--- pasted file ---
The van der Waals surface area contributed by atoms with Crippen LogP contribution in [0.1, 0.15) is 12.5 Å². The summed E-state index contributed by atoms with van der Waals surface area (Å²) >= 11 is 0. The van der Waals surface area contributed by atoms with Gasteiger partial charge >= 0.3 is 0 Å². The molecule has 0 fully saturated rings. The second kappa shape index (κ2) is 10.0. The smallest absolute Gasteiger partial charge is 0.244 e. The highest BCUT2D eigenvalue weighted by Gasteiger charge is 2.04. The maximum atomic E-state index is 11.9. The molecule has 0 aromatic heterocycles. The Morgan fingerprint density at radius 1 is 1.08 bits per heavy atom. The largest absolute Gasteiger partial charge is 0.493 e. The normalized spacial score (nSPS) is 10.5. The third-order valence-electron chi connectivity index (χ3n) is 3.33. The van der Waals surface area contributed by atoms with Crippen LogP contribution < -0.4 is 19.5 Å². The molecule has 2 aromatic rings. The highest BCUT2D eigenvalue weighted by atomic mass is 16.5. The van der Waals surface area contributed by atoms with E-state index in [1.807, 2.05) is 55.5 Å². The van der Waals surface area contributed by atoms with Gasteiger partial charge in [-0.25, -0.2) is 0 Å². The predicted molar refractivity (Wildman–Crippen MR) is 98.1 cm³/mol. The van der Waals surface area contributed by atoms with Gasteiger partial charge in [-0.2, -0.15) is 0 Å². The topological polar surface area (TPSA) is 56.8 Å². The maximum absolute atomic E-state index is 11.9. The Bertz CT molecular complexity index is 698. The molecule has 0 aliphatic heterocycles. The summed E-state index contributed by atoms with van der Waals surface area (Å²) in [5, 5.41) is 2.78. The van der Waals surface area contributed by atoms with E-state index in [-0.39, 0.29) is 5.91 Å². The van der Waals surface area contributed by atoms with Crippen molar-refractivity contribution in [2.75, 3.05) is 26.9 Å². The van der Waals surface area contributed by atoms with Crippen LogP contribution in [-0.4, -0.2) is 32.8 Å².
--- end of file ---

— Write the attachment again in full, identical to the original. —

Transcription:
The van der Waals surface area contributed by atoms with Crippen LogP contribution in [0.1, 0.15) is 12.5 Å². The summed E-state index contributed by atoms with van der Waals surface area (Å²) >= 11 is 0. The van der Waals surface area contributed by atoms with Gasteiger partial charge >= 0.3 is 0 Å². The molecule has 0 fully saturated rings. The second kappa shape index (κ2) is 10.0. The smallest absolute Gasteiger partial charge is 0.244 e. The highest BCUT2D eigenvalue weighted by Gasteiger charge is 2.04. The maximum atomic E-state index is 11.9. The molecule has 0 aromatic heterocycles. The Morgan fingerprint density at radius 1 is 1.08 bits per heavy atom. The largest absolute Gasteiger partial charge is 0.493 e. The normalized spacial score (nSPS) is 10.5. The third-order valence-electron chi connectivity index (χ3n) is 3.33. The van der Waals surface area contributed by atoms with Crippen LogP contribution < -0.4 is 19.5 Å². The molecule has 2 aromatic rings. The highest BCUT2D eigenvalue weighted by atomic mass is 16.5. The van der Waals surface area contributed by atoms with E-state index in [1.807, 2.05) is 55.5 Å². The van der Waals surface area contributed by atoms with Gasteiger partial charge in [-0.25, -0.2) is 0 Å². The predicted molar refractivity (Wildman–Crippen MR) is 98.1 cm³/mol. The van der Waals surface area contributed by atoms with Gasteiger partial charge in [-0.2, -0.15) is 0 Å². The topological polar surface area (TPSA) is 56.8 Å². The maximum absolute atomic E-state index is 11.9. The Bertz CT molecular complexity index is 698. The molecule has 0 aliphatic heterocycles. The summed E-state index contributed by atoms with van der Waals surface area (Å²) in [5, 5.41) is 2.78. The van der Waals surface area contributed by atoms with E-state index in [-0.39, 0.29) is 5.91 Å². The van der Waals surface area contributed by atoms with Crippen molar-refractivity contribution in [2.75, 3.05) is 26.9 Å². The van der Waals surface area contributed by atoms with Crippen LogP contribution in [-0.4, -0.2) is 32.8 Å².